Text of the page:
Thesis - Chapter 03 (What is a Person?)
Todman (Theo)
Paper - Abstract

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Write-up2 (as at 14/07/2019 18:05:46): Thesis - Chapter 03 (What is a Person?)

  • This chapter will canvass the various views of what Persons are and consider how important issues in this area are to my main concern of our identity.

Research Methodology
  • Follow this Link3 for a generic statement of how I intend to pursue each Chapter.
  • The method is broken down into 12, possibly iterative, stages.
  • Follow this Link4 for my progress dashboard on these tasks.

Links to Notes
  1. The primary Notes are:-
  2. No doubt there are others:-
    • To be supplied.

Chapter Introduction
  1. The main philosophical argument about Persons is whether PERSON is a substance12-concept in its own right, or whether it is parasitic on other substance-concept(s).
  2. My own view is that Human Persons are phase sortals13 of human animals, but other philosophers have more robust views of persons and think of them as substances in their own right.
  3. Famously, Locke14 held this view, and Lynne Rudder Baker15 was a contemporary exponent – her view being that human persons are constituted by16, but are not identical to, human animals17.
  4. In this thesis, I’m only concerned with human persons, and – like most philosophers – allow that there can be non-human persons (God, gods, angels, aliens, robots, etc.)
  5. All this is predicated on deciding just what PERSONS are, which in turn depends somewhat on whether we take PERSON to be a natural kind18 concept, or something that is socially constructed and so not something the correct definition of we can discover.
  6. Further text to be supplied19.

Main Text
  1. To be supplied20.

Concluding Remarks
  1. In our next Chapter21, now that we have determined what we are – and what persons are – we consider various metaphysical issues that bear on the arguments for and against the various positions on Personal Identity.
  2. This is work in progress22.

Links to Books / Papers to be Addressed23
  1. In this Chapter I will consider the following papers or book chapters (together with some others referenced by these). There are doubtless many more that are relevant and which will be addressed in the course of the thesis, but these are probably sufficient to get us going.
  2. Reductionism
  3. Many aspects of these papers will need to be either ignored or reserved for other chapters.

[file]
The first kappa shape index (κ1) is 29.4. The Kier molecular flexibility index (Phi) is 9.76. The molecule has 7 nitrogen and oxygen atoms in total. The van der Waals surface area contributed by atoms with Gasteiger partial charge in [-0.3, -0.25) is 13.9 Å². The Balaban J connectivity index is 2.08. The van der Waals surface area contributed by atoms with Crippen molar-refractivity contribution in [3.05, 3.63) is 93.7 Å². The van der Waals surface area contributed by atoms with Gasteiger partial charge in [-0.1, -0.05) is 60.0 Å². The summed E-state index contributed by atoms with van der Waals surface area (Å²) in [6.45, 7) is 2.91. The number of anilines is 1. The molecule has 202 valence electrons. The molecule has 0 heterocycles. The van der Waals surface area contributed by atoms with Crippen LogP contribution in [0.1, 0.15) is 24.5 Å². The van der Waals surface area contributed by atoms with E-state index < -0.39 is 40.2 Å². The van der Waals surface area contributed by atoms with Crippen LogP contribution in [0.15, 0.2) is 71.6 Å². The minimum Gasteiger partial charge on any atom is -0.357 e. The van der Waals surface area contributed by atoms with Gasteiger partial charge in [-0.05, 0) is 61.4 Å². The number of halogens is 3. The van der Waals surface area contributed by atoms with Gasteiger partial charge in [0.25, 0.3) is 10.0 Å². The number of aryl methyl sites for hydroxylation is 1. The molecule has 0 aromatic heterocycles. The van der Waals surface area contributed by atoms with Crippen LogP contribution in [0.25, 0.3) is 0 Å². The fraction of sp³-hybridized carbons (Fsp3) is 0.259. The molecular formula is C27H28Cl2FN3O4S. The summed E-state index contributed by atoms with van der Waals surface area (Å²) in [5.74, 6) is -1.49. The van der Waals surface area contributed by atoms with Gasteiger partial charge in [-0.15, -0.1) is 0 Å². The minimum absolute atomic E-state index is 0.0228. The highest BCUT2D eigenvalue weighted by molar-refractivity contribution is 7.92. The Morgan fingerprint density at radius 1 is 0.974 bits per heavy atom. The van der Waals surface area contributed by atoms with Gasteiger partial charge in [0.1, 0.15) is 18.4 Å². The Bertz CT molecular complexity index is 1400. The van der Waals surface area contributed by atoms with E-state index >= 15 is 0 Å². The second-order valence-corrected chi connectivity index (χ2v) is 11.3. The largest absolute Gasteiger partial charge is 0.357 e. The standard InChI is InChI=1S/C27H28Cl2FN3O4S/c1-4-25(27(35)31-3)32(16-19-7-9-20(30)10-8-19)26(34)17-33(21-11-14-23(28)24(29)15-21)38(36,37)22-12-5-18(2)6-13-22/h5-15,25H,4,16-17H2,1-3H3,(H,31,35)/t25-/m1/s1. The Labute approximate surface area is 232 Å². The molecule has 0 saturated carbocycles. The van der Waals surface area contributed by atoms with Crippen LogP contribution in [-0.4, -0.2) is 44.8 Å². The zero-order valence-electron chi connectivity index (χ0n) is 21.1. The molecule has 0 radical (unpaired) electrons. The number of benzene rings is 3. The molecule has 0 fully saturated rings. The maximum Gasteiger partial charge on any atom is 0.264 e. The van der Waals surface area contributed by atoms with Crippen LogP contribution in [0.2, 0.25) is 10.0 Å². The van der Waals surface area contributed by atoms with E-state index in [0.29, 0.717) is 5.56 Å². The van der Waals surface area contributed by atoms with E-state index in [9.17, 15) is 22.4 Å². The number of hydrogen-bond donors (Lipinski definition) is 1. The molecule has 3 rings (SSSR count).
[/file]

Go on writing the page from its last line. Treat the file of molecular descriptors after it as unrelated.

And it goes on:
4. The motivation for these works is as follows:-
    • To be supplied.

The Cut
  1. There had already been a lot of cutting in the various selections of the original reading list – the reading lists attached to the Notes run on and on – and these items just represent the works in my possession (though I have sought out all that I’ve heard of that look relevant).
  2. However, the items in the lists following were given some attention, and have been culled – at least temporarily – from the lists above, where they originally appeared. I’ve not always given a reason as I’ve not studied them sufficiently closely. But, you have to draw a line somewhere.
  3. I’m well aware that the cut has not been sufficiently rigorous. Further items beyond the items below are likely to be culled when I come to process them.

In-Page Footnotes

Footnote 2:
  • This is the write-up as it was when this Abstract was last output, with text as at the timestamp indicated (14/07/2019 18:05:46).
  • Link to Latest Write-Up Note.
Footnote 23:
  • See the section on Research Methodology for what is to be done with these.
  • The author’s surname is repeated in the text to make it easier for me to see what’s going on in the encoded text I work on.
Footnote 24: This is very elementary, but short and maybe entertaining.

Footnote 25: Read this as an example from the Animal Liberation movement.

Footnote 26: This is rather introductory to Parfit’s ideas, so read it quickly for that purpose.

Footnote 27: Restrict a close reading to Part 3 (Personal Identity).

Footnote 28: May be useful both as a take on Strawson, and for Plantinga’s own views.

Footnote 29: Stanley got into a debate with Jen Hornsby, though not on this topic, so it’ll be interesting to see how he argues.

Footnote 30: This is a difficult book with which I expect to have little sympathy, but one that has to be read.

Footnote 31: This is rather elementary, and ought to have been reviewed in Chapter 1.

Footnote 32: This paper may be important, but is too long (and difficult) for a first pass through the literature

Footnote 33: Too similar to "Lowe (E.J.) - Substance and Selfhood", which was read for Chapter 2.

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